Graham not giving up on health care overhaul

Sen. John McCain, R-Ariz., leaves a meeting of Senate Republicans on Tuesday in Washington. His decision to oppose the GOP's latest effort to repeal Obamacare means the bill is likely dead.

Jacquelyn Martin, AP

The latest attempt by Republican lawmakers to overhaul American health care received a mixed reaction from Wyoming’s governor and other officials, though it appears to be a moot discussion as opposition from a few Republican senators has almost certainly doomed the bill.

Sen. John McCain — who ultimately killed the last Republican health care bill in July — announced Friday that he would not support this measure, known as the Graham-Cassidy bill.

Meanwhile, Gov. Matt Mead said Friday that he supported the bill’s concept of returning autonomy to the states but was wary about the lack of details available. Sen. John Barrasso praised the measure for the same reason Mead expressed interest. Sen. Mike Enzi’s spokesman said the politician hadn’t taken a position, and a Wyoming Hospital Association official said his organization had taken a neutral stance on the bill, a marked change from the group’s staunch opposition to previous measures.

“I certainly like the concept of states having more say, but if its going to not cover those that need to be covered, if it’s limited in time, I’m not sure,” Mead said, referring to a crucial Sept. 30 deadline that Republican leadership needed to meet if it wanted to avoid an inevitable Democratic filibuster.

Rep. Liz Cheney, who supported the House’s successful effort to pass a repeal bill that later died in the Senate, did not return a request for comment. A spokeswoman for Michele Chulick, the CEO of the Wyoming Medical Center, declined to comment. The hospital’s recently retired CEO, Vickie Diamond, had been a strong critic of past efforts.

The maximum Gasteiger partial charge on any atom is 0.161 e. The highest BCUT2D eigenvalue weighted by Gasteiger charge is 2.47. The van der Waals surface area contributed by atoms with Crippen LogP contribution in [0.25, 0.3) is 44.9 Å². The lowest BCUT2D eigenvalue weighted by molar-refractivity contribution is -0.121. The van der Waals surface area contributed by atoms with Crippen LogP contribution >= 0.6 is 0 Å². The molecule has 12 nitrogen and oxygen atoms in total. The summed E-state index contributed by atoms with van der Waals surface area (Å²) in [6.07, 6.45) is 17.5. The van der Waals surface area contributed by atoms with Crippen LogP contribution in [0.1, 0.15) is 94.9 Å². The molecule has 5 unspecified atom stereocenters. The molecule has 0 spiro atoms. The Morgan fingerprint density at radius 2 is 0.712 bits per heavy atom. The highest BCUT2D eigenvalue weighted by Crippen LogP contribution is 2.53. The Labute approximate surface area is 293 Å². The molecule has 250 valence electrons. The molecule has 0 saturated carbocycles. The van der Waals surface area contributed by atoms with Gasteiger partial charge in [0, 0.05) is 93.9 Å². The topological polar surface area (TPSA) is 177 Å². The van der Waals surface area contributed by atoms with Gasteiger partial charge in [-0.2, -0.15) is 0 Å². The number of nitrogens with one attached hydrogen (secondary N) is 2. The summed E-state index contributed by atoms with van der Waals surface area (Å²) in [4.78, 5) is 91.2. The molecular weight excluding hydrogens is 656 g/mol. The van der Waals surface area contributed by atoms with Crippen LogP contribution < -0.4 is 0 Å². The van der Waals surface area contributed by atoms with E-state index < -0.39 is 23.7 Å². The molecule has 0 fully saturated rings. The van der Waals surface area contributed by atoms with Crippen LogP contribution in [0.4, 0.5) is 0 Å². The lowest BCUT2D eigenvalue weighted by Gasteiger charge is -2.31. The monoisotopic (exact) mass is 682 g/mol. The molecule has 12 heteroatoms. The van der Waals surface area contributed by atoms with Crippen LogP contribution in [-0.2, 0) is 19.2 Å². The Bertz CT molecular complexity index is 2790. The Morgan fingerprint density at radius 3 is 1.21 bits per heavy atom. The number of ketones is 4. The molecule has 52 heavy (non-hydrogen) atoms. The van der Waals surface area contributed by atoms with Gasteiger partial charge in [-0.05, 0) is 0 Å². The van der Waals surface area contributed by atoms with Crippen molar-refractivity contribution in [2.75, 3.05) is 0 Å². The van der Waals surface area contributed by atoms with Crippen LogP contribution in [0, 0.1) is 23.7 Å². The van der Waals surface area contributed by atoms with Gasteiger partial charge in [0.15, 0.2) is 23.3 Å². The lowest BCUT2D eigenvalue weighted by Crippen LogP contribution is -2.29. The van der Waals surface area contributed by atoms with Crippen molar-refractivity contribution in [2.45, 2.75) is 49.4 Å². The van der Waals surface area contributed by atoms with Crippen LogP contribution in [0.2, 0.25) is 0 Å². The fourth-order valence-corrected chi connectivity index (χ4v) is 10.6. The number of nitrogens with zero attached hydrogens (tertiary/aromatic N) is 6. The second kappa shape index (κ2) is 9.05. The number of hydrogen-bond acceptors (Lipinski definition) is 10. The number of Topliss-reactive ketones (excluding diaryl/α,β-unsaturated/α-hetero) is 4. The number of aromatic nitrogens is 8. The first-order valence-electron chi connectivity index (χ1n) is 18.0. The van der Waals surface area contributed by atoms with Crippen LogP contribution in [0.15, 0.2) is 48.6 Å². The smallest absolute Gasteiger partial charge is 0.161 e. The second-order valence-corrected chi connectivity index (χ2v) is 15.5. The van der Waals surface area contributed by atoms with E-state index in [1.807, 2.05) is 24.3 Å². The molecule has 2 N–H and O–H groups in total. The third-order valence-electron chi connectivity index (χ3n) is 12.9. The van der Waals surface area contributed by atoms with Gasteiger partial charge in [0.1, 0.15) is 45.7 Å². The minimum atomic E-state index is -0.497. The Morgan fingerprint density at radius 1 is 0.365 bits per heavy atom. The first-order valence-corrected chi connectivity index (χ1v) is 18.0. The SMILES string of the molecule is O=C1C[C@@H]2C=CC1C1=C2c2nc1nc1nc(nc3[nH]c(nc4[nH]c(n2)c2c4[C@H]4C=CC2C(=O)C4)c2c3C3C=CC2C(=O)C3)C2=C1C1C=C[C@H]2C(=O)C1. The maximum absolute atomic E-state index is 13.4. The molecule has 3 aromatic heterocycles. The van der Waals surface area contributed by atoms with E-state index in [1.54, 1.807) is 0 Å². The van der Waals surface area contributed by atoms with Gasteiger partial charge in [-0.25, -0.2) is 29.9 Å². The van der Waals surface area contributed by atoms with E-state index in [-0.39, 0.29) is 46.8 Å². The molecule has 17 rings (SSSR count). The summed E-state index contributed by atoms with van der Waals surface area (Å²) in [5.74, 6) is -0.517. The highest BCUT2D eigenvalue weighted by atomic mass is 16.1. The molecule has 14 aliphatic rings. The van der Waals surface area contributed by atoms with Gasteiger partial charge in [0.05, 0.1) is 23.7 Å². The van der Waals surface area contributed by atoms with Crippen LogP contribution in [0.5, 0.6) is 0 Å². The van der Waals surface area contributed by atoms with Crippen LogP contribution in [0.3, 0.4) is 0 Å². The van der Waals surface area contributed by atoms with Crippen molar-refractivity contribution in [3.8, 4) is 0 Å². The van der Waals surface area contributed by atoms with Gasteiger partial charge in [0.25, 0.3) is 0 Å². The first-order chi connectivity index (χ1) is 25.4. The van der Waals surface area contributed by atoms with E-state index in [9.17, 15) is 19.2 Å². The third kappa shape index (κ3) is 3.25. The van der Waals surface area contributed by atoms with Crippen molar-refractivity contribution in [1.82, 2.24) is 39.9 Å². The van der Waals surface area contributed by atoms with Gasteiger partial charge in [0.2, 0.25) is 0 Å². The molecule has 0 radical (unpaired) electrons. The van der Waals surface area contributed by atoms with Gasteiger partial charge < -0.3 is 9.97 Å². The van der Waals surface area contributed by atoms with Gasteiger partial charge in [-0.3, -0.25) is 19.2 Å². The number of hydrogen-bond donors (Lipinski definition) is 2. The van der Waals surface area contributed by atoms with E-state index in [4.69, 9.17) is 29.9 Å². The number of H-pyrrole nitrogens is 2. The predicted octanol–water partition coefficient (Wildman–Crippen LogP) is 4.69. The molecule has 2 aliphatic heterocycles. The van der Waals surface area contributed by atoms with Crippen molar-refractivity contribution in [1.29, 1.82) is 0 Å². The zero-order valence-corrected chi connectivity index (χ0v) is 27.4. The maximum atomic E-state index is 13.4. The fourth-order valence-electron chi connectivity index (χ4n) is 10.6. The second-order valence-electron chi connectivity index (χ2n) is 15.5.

Details questioned

In his statement, McCain criticized the lack of information available about the bill. As Senate leadership hurried to pass the bill before a Sept. 30 deadline, the Congressional Budget Office was unable to provide a score on the measure, which left the exact, official implications of the bill unclear.

“I cannot in good conscience vote for the Graham-Cassidy proposal,” McCain said in a statement. His opposition likely leaves the bill at least one vote short of the support needed for passage, given opposition from Sen. Rand Paul of Kentucky and strong hesitancy from Sens. Susan Collins of Maine and Lisa Murkowski of Maine.

Mead reiterated that he liked the idea the bill put forward but that lack of Congressional Budget Office evaluation left him unsure on the details and the effects on Wyoming.

Max D’Onofrio, a spokesman for Enzi, said that even if the bill failed, it would not mean the end of the Republican Party’s plans to repeal the Affordable Care Act. Enzi had not taken a position on Graham-Cassidy as of Friday afternoon and was still reviewing the measure.

“Senator Enzi strongly believes that Congress still has a responsibility to provide relief to Americans who are suffering under the failures of Obamacare,” D’Onofrio said.

“No matter what happens with this legislation, this will not be the end to health care discussion,” he added. “Obamacare caused massive upheaval to our health care system and it could take a long time to right the ship.”

Barrasso — a vocal critic of Obamacare who, with Enzi, helped draft previous Senate legislation that would have rolled it back — praised Graham-Cassidy and said it provided states with the ability to institute their own health care systems.

But McCain criticized the bill’s partisan nature and the lack of information available about what it costs.

“I believe we could do better working together, Republicans and Democrats, and have not yet really tried,” McCain said. “Nor could I support it without knowing how much it will cost, how it will affect insurance premiums, and how many people will be helped or hurt by it.”

Mead said he thinks the path forward is a bipartisan effort that would find a solution to health care.

Eric Boley, the president of the hospital association, said it was a shame that senators from the two parties couldn’t come together to find a bipartisan solution to health care.